The Tale Of the Wayward Pitcher

by Sid Yiddish

.

On the day that I was ejected from the old ballpark
Not a man spoke to me, as I was pitching a perfect game,
Old superstition singing its refrain.

All those curveballs, all those knuckleballs straight over home plate,
I was feeling so great and then it happened, top of the seventh,
I let one ball pass thru and it was smashed straight over the left fielder’s head.
Those balls were smacked left and center and right.
I knew I was dead in the water,
Just primed for the manager’s slaughter.

And then it happened, I beaned a batter in the head.
That was the end, as I was sent straight to the showers.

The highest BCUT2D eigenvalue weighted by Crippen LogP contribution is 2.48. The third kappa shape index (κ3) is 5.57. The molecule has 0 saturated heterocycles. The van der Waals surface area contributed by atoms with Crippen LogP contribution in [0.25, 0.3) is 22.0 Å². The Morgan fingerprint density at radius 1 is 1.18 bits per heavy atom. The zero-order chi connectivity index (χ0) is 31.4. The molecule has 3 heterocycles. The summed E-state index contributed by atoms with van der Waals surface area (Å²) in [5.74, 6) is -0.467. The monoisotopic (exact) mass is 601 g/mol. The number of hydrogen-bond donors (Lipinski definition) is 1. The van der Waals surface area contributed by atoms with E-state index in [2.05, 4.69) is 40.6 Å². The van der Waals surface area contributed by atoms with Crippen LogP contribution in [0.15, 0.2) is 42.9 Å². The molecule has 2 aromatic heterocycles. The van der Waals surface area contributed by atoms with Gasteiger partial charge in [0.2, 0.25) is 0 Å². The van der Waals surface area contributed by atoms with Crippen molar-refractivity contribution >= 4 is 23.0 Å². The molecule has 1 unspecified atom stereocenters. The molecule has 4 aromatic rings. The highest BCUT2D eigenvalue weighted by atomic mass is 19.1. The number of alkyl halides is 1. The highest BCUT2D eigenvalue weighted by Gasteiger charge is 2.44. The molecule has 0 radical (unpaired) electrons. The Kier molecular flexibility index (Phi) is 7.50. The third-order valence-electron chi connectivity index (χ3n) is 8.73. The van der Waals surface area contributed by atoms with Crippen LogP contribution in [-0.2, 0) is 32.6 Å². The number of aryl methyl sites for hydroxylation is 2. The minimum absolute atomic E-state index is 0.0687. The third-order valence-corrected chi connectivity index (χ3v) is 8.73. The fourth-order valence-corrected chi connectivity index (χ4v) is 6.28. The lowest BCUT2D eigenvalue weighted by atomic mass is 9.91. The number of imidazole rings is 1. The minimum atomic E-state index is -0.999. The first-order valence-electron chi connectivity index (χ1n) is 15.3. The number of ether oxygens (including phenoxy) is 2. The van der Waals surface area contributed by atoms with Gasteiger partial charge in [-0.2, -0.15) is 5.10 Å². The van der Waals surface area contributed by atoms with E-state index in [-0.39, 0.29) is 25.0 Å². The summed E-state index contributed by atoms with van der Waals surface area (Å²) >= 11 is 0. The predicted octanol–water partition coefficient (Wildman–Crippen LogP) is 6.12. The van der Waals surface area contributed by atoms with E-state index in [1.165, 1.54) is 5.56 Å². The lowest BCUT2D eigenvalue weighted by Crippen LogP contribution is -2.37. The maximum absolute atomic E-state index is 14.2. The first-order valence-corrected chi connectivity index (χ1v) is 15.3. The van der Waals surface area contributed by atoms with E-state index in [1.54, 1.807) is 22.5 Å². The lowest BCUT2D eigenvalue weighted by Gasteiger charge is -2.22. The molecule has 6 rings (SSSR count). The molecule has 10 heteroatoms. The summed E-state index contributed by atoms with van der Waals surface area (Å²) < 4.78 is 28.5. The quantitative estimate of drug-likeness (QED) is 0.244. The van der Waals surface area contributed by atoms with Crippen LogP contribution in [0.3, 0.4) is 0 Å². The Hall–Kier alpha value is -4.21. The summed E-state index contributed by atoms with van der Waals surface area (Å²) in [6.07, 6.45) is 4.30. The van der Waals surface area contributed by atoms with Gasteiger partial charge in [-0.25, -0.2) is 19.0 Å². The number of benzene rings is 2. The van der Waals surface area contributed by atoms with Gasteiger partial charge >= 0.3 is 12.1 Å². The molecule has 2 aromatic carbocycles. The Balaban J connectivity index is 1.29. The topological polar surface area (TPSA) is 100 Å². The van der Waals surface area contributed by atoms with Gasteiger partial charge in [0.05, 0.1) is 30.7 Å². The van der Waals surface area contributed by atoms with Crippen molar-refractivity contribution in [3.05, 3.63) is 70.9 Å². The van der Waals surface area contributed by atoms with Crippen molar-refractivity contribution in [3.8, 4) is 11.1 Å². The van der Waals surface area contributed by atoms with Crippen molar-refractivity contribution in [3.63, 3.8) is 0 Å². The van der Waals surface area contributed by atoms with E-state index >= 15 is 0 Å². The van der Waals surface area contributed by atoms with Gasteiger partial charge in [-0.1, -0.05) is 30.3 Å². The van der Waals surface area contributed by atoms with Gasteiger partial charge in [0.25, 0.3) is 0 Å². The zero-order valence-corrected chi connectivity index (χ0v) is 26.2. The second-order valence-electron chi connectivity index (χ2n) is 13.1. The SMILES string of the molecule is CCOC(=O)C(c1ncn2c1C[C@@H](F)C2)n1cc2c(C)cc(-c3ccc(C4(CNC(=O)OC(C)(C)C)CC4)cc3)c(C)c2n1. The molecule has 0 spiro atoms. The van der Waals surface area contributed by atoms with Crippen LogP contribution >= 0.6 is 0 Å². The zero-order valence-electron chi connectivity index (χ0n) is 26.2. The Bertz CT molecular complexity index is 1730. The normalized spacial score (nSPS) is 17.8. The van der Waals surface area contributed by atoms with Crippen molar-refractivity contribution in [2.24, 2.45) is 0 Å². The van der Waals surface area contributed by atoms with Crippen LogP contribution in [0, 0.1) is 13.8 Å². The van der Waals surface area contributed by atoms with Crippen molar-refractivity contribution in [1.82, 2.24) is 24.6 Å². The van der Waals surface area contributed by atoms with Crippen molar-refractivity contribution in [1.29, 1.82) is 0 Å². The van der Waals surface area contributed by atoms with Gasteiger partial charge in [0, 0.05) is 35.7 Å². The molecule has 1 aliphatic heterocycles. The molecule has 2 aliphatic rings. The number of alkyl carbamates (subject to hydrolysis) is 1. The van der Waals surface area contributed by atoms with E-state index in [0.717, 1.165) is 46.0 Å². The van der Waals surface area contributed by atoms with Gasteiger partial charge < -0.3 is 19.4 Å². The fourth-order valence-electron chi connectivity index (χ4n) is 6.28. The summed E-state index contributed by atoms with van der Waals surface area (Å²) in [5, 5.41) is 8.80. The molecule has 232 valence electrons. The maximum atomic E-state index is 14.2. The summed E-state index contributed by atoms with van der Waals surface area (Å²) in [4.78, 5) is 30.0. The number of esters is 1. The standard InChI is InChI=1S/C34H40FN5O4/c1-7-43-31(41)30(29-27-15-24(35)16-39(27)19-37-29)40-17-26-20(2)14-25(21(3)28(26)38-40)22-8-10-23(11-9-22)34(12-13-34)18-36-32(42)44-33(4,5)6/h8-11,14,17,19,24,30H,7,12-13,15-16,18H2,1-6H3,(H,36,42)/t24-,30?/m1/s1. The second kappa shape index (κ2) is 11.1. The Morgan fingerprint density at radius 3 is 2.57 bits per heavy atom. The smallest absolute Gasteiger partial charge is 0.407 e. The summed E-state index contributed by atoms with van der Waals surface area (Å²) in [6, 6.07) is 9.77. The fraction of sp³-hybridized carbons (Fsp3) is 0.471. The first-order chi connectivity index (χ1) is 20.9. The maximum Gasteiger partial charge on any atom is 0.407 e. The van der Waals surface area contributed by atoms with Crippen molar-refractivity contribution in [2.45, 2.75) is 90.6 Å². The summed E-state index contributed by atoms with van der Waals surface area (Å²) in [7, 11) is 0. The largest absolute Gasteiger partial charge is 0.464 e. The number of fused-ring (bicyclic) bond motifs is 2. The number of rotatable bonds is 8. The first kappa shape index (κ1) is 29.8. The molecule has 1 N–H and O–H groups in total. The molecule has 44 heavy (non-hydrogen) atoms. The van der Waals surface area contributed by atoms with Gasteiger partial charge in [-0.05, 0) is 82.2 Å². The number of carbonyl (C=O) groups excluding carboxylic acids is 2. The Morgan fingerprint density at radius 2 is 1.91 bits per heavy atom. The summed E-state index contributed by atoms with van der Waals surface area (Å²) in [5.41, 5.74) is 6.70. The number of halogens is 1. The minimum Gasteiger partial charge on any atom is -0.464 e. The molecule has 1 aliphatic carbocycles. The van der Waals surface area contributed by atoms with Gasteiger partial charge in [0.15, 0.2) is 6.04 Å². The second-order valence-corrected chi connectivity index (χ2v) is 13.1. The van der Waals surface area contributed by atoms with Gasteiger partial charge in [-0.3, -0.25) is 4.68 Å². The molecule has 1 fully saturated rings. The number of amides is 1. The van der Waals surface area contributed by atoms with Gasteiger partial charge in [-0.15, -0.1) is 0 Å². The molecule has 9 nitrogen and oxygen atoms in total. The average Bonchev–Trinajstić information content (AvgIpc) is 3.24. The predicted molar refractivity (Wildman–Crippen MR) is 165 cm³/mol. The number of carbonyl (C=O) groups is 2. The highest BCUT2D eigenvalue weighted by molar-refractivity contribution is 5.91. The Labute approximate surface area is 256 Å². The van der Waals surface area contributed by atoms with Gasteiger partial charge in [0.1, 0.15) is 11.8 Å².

Changed into my street clothes and told to go home for the week.

I picked up my old battered gloves and my brand new mitts.
I knew what was coming next, the newspaper text of how it all fell apart.

I looked so promising, the manager once said to me,
But I knew the difference between promise and reality,
For in reality,
No one pitches perfect games anymore.

.

For more on Sid Yiddish’s poetry, music and performances, check out his My Space page.

Posted 4/27/09


Published in Free Verse, Players, The Game Itself | Link to this poem | No Comments

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